[i]n a reasonable society, . . . all have their own rational ends they hope to advance, and all stand ready to propose fair terms that others may reasonably be expected to accept, so that all may benefit and improve on what everyone can do on their own.

People are different. People seek different things out of life. Members of society must be willing to propose reasonable rules to govern society. These rules, though must not only pass the reciprocity test, but there has to be a realistic expectation that others can accept the rules. Since people have different goals for their lives, reasonable rules will be those that can be very broadly accepted. A prohibition on murder, for instance, would appear to meet this requirement.

Assume that we take seriously the requirement that reasonable rules will be voluntarily accepted. The outcome of that is a minimal set of enforced societal rules. If the rules are to be voluntarily accepted, they must appeal to people with widely different conceptions of the good life. If that is true, we can expect that the rules will involve minimal constraints on how people choose to organize their lives. In a reasonable society, we will seek to compel or constrain other’s behavior as little as possible.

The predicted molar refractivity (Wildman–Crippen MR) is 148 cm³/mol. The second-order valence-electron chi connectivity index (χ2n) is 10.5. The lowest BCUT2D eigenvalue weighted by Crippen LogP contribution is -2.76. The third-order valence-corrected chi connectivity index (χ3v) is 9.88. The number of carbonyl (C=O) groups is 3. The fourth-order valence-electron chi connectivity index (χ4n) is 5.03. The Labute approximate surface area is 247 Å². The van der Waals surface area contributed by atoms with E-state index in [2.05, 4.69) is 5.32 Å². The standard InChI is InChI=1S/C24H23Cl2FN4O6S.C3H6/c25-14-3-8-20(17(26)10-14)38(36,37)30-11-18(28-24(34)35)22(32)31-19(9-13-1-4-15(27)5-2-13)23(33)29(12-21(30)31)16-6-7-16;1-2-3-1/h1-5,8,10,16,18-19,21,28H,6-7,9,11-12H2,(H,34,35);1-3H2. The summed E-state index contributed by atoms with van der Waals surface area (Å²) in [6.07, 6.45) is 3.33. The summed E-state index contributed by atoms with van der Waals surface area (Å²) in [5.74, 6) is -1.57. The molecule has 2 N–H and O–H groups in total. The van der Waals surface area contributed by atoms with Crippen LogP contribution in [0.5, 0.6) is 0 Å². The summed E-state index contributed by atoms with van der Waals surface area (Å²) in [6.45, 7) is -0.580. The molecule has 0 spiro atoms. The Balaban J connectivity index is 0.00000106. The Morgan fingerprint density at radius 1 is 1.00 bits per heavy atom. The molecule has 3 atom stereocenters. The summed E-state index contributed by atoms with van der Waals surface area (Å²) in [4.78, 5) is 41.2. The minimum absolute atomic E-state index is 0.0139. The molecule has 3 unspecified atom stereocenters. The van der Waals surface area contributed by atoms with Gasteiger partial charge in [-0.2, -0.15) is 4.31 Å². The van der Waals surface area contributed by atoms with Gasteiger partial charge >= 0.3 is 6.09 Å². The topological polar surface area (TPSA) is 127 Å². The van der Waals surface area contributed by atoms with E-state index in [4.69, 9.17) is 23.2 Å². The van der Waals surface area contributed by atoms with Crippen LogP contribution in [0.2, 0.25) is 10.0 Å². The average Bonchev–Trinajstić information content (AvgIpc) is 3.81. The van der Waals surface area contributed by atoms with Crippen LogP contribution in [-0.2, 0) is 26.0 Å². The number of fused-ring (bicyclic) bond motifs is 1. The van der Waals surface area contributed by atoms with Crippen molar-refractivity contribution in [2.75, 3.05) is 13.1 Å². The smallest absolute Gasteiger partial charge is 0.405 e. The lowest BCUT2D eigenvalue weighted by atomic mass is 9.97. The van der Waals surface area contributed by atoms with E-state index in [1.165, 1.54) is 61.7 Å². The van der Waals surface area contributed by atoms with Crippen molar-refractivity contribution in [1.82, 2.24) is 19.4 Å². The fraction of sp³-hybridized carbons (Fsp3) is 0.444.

Someone might object that a rule of voluntary acceptance can’t work. There won’t be unanimous support for many rules. The need for general acceptance does not seriously require absolutely unanimous consent. It simply would not be reasonable to take Rawls to that extreme.

Being Reasonable Required for Cooperation

Rawls continues:

Reasonable persons, we say, are not moved by the general good as such but desire for its own sake a social world in which they, as free and equal, can cooperate with others on terms all can accept. They insist that reciprocity should hold within that world so that each benefits along with others.